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McDonnell and anti-corruption's last stand

McDonnell and anti-corruption's last stand
McDonnell and anti-corruption's last stand
In McDonnell v. United States, the Supreme Court constrained the reach of federal anti-corruption law, declared the inevitability and even desirability of representatives aggrandizing favored constituents, and asserted patronage to be a hallmark of democracy. The unanimous decision is the latest and clearest indication that the Court will frustrate regulations that require officials to discharge their roles with disinterested neutrality. This article demonstrates the impact of the Court’s minimalist view of integrity through political philosophy and game theory. Given the Court’s hostility to regulatory prohibition of self-interested political behavior, the final bulwark of public-minded governance is the electorate, which must use the ballot box to reject corrupt representatives. Additionally, the Court’s position erects significant obstacles for campaign finance progressives and advocates for institutional political reform. The article concludes that implementing civic anti-corruption requires either jurisprudential innovation or novel approaches to enforcement. This article thereby integrates the history of modern anti-corruption law with the latest leading decision on the topic, weaves together the Court’s blackletter doctrine with its substantive politics, describes the impact of the law on democratic governance, and points the way forward for both scholarship and policy.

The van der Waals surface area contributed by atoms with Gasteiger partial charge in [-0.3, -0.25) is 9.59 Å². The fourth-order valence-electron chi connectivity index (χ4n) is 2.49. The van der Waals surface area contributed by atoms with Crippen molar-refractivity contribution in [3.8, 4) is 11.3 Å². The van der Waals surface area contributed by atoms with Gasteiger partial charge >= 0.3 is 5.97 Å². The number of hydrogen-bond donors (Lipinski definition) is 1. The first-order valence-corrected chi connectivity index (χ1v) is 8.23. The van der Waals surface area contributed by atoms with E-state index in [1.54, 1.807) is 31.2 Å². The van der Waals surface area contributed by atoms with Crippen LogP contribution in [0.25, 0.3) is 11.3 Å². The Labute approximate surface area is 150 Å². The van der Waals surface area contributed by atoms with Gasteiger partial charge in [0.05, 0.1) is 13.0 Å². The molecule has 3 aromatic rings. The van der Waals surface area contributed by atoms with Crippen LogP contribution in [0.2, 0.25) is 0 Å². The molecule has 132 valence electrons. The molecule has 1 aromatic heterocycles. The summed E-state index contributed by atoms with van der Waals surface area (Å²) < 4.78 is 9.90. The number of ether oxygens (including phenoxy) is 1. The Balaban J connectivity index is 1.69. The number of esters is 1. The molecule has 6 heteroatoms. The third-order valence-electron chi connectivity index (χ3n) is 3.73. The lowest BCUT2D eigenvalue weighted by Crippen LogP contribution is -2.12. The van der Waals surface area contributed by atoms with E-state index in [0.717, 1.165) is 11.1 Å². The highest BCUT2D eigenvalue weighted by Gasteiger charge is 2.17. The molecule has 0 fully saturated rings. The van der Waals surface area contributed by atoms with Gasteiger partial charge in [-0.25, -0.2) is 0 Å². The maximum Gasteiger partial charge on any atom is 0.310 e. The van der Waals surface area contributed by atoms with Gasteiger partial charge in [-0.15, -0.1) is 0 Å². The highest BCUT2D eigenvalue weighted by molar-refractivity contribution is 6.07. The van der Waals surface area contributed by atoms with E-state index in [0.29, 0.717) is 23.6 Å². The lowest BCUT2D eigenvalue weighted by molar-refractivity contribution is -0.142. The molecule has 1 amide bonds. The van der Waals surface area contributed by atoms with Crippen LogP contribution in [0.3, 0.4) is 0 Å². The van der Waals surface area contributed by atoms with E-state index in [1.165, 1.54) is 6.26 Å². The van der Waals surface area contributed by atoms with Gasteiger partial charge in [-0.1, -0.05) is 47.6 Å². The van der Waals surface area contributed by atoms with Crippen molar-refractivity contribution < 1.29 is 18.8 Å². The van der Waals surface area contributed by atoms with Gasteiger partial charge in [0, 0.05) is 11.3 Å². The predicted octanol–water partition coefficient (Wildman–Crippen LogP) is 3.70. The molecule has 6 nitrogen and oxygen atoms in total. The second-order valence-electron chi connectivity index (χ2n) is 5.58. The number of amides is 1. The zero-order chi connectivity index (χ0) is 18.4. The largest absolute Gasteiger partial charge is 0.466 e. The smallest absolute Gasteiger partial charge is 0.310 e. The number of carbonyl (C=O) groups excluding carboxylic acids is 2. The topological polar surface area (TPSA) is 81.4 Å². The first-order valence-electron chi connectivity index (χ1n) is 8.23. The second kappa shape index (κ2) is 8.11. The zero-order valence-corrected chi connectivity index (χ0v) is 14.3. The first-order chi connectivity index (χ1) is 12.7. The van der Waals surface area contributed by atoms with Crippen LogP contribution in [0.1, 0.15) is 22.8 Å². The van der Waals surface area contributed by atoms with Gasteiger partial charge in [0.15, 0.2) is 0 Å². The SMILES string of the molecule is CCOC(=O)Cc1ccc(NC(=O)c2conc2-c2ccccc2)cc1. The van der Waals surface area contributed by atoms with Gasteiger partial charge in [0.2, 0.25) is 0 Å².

1619-1672
Eisler, Jacob
a290dee3-c42f-4ede-af9a-5ede55d0135a
Eisler, Jacob
a290dee3-c42f-4ede-af9a-5ede55d0135a

Eisler, Jacob (2017) McDonnell and anti-corruption's last stand. UC Davis Law Review, 50 (4), 1619-1672.

Record type: Article

Abstract

In McDonnell v. United States, the Supreme Court constrained the reach of federal anti-corruption law, declared the inevitability and even desirability of representatives aggrandizing favored constituents, and asserted patronage to be a hallmark of democracy. The unanimous decision is the latest and clearest indication that the Court will frustrate regulations that require officials to discharge their roles with disinterested neutrality. This article demonstrates the impact of the Court’s minimalist view of integrity through political philosophy and game theory. Given the Court’s hostility to regulatory prohibition of self-interested political behavior, the final bulwark of public-minded governance is the electorate, which must use the ballot box to reject corrupt representatives. Additionally, the Court’s position erects significant obstacles for campaign finance progressives and advocates for institutional political reform. The article concludes that implementing civic anti-corruption requires either jurisprudential innovation or novel approaches to enforcement. This article thereby integrates the history of modern anti-corruption law with the latest leading decision on the topic, weaves together the Court’s blackletter doctrine with its substantive politics, describes the impact of the law on democratic governance, and points the way forward for both scholarship and policy.

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More information

Accepted/In Press date: 7 October 2016
Published date: April 2017
Additional Information: University of Cambridge Faculty of Law Research Paper No. 41/2016

Identifiers

Local EPrints ID: 423443
URI: https://eprints.soton.ac.uk/id/eprint/423443
PURE UUID: 6346af1d-2ad7-4197-b8fd-cb4fdaf1b784
ORCID for Jacob Eisler: ORCID iD orcid.org/0000-0003-4422-5255

Catalogue record

Date deposited: 24 Sep 2018 16:30
Last modified: 07 Jun 2019 00:21

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